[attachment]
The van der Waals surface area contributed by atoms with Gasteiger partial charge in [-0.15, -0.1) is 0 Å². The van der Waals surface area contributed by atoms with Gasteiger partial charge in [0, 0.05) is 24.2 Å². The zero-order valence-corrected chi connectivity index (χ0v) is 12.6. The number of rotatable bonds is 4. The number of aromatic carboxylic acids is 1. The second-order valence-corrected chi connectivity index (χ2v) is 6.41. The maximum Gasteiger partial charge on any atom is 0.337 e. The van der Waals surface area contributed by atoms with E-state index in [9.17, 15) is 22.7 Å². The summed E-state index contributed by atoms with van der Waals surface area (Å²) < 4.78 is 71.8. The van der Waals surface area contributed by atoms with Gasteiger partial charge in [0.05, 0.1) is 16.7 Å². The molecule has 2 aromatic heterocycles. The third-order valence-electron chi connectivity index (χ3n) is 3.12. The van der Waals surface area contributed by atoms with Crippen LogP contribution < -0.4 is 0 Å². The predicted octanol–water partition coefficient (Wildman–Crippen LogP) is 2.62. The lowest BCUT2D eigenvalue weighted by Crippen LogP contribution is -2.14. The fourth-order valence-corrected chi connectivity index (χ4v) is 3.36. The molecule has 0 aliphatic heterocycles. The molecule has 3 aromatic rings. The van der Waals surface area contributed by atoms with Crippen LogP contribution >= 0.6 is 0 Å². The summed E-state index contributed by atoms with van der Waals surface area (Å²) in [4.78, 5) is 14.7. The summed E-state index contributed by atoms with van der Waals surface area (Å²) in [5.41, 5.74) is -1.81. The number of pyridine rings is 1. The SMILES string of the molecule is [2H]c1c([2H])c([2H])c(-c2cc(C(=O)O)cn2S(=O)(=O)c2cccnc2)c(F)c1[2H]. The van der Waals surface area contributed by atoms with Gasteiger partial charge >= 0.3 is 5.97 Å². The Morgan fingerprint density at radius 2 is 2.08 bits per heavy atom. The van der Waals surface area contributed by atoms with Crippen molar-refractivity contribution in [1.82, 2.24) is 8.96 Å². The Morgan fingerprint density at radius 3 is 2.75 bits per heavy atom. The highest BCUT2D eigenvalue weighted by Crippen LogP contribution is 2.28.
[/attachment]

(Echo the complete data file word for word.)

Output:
The van der Waals surface area contributed by atoms with Gasteiger partial charge in [-0.15, -0.1) is 0 Å². The van der Waals surface area contributed by atoms with Gasteiger partial charge in [0, 0.05) is 24.2 Å². The zero-order valence-corrected chi connectivity index (χ0v) is 12.6. The number of rotatable bonds is 4. The number of aromatic carboxylic acids is 1. The second-order valence-corrected chi connectivity index (χ2v) is 6.41. The maximum Gasteiger partial charge on any atom is 0.337 e. The van der Waals surface area contributed by atoms with E-state index in [9.17, 15) is 22.7 Å². The summed E-state index contributed by atoms with van der Waals surface area (Å²) < 4.78 is 71.8. The van der Waals surface area contributed by atoms with Gasteiger partial charge in [0.05, 0.1) is 16.7 Å². The molecule has 2 aromatic heterocycles. The third-order valence-electron chi connectivity index (χ3n) is 3.12. The van der Waals surface area contributed by atoms with Crippen LogP contribution < -0.4 is 0 Å². The predicted octanol–water partition coefficient (Wildman–Crippen LogP) is 2.62. The lowest BCUT2D eigenvalue weighted by Crippen LogP contribution is -2.14. The fourth-order valence-corrected chi connectivity index (χ4v) is 3.36. The molecule has 0 aliphatic heterocycles. The molecule has 3 aromatic rings. The van der Waals surface area contributed by atoms with Crippen LogP contribution >= 0.6 is 0 Å². The summed E-state index contributed by atoms with van der Waals surface area (Å²) in [4.78, 5) is 14.7. The summed E-state index contributed by atoms with van der Waals surface area (Å²) in [5.41, 5.74) is -1.81. The number of pyridine rings is 1. The SMILES string of the molecule is [2H]c1c([2H])c([2H])c(-c2cc(C(=O)O)cn2S(=O)(=O)c2cccnc2)c(F)c1[2H]. The van der Waals surface area contributed by atoms with Gasteiger partial charge >= 0.3 is 5.97 Å². The Morgan fingerprint density at radius 2 is 2.08 bits per heavy atom. The van der Waals surface area contributed by atoms with Crippen molar-refractivity contribution in [1.82, 2.24) is 8.96 Å². The Morgan fingerprint density at radius 3 is 2.75 bits per heavy atom. The highest BCUT2D eigenvalue weighted by Crippen LogP contribution is 2.28.